“Humans can’t actually digest meat: it rots in the colon.” And its variant: “Meat takes 4-7 days to digest, because it has to rot in your stomach first.” (Some variations on this myth claim it takes up to two months!
) Like most vegetarian propaganda, it’s not just false, it’s an inversion of truth.
Over time, fat would coagulate on the side walls of the ostomy bag, but never were there any solid pieces observed.” (Click for full article: Can Humans Digest Meat?
) Ruminants, including cattle, bison, deer, antelope, goats, and other red meat, have a special “extra stomach” called the rumen.
In the stomach, pepsin (another enzyme) breaks down proteins, and strong hydrochloric acid (p H 1.5-3, average of 2…this is why it stings when you vomit) further dissolves everything.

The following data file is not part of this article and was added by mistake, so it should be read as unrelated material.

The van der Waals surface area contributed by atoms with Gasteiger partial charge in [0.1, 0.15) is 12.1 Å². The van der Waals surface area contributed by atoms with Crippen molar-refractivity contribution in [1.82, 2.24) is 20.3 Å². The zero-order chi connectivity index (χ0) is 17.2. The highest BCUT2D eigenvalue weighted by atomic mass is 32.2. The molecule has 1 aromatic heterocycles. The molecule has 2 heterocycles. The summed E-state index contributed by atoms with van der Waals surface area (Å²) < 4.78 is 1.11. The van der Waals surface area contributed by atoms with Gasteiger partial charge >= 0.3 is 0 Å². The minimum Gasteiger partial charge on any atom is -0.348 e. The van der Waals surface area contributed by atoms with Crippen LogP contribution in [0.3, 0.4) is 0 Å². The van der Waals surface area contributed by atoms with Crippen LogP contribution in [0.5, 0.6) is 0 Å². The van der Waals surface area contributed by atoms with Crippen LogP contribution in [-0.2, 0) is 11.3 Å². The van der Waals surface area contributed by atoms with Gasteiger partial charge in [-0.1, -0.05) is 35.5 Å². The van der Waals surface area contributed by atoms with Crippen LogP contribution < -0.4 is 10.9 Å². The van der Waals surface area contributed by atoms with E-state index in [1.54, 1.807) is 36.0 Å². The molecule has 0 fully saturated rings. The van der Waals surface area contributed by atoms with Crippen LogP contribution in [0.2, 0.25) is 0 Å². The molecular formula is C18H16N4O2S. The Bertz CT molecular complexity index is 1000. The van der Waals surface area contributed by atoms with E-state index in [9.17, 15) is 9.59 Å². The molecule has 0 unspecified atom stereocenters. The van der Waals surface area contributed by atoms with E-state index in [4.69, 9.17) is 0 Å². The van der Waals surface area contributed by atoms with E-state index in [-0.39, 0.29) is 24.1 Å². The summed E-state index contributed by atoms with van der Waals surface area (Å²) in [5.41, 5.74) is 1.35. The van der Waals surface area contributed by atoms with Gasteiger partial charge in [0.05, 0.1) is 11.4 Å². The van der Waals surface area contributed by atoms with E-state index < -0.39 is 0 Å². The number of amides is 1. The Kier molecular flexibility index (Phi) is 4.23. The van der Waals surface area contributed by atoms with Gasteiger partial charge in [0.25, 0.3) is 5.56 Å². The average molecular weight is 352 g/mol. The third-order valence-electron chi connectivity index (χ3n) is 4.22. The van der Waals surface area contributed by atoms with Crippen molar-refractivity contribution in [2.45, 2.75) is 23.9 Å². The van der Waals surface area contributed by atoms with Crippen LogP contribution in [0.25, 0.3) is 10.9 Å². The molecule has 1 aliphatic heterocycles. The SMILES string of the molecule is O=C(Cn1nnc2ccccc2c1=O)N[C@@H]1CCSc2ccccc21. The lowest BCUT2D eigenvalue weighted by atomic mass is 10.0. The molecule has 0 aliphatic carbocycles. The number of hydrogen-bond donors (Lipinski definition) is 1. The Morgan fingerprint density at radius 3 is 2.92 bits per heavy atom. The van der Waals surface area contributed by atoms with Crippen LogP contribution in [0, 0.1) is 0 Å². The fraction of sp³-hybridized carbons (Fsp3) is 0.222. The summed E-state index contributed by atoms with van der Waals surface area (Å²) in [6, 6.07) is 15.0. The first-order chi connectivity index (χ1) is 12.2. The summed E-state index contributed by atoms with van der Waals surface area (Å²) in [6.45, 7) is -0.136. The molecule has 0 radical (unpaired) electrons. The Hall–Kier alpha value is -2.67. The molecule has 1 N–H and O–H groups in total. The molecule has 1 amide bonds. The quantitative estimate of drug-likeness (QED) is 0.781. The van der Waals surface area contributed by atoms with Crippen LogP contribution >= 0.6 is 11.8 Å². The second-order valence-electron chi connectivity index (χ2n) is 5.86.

Finally our ileocecal valve opens, and our small intestine releases what’s left into our large intestine— And the reason we have a bacterial colony in our colon is because our own enzymes can’t break down everything we eat.
As the proverb says, “When you point your finger, your other three fingers point back at you.” Let’s take a short trip through the digestive system to see why!
Briefly, the function of digestion is —hopefully into individual fats, amino acids (the building blocks of protein), and sugars (the building blocks of carbohydrates) which can be absorbed through the intestinal wall and used by our bodies. We crush food in the mouth, where amylase (an enzyme) breaks down some of the starches.
Because of the shortness of my bowel, it only took about twenty minutes for my stomach to empty into the ostomy.
Better than two hours later, there were no signs of any meat chunks.